Syria peace conference likely in mid-December: UN

Syria peace conference likely in mid-December: UN

United Nations Secretary-General Ban Ki-moon said on Monday he expected a long-delayed peace conference on Syria’s bloody conflict will be held in “mid-December” with a specific date to be set next week.

“I am not able to announce at this time any date. Our target is mid-December,” Ban told reporters at a news conference with Lithuanian President Dalia Grybauskaite during a visit to Vilnius.

He said UN-Arab League envoy Lakhdar Brahimi will try to set the date in a meeting with Russian and US representatives on November 25.

“They will review and, if possible, I hope that they will be able to set a date so that I can issue a statement,” Ban said.

Last week, a Syrian newspaper said the conference dubbed Geneva II would be held on December 12 but the date was not officially confirmed.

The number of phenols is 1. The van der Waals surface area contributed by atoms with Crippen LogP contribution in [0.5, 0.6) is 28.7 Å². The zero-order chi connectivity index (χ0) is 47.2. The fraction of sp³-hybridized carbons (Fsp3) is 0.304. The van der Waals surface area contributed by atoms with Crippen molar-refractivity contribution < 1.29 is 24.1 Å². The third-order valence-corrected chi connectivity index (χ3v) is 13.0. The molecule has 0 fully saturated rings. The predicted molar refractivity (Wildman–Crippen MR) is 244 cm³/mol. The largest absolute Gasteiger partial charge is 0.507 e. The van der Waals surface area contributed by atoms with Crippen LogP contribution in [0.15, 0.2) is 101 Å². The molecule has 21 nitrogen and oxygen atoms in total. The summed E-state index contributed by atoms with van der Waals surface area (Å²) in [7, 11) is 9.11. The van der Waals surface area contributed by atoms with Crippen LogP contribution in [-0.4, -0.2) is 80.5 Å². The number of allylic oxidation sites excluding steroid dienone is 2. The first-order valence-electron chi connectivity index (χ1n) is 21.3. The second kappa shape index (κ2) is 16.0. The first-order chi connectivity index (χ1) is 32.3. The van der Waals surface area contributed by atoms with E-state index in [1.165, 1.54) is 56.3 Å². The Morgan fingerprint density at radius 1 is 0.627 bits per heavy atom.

The international community has been trying for months to bring government and rebel representatives to the negotiating table but proposed dates have come and gone with no progress.

This is while a team of Syrian officials held closed-door consultations in Moscow on Monday amid burgeoning Russian efforts to flex its diplomatic muscle and help set up elusive peace talks with the opposition.

The consultations in Moscow between the Syrian delegation and Russian Deputy Foreign Ministers Gennady Gatilov and Mikhail Bogdanov came just days after President Vladimir Putin held his first telephone talks with Assad in more than two years.

The Kremlin said that Putin on Monday also discussed Syrian peace initiatives with Iranian President Hassan Rouhani.

“Having examined the situation around Syria in detail, (Putin and Rouhani) confirmed their commitment to a peaceful solution to the conflict and noted the importance of efforts to prepare the international Geneva II conference,” the Kremlin said in a statement.

Russia has also invited opposition groups to Moscow for talks it hopes will minimize the differences among them and enable them to agree to unconditional peace negotiations in Geneva.

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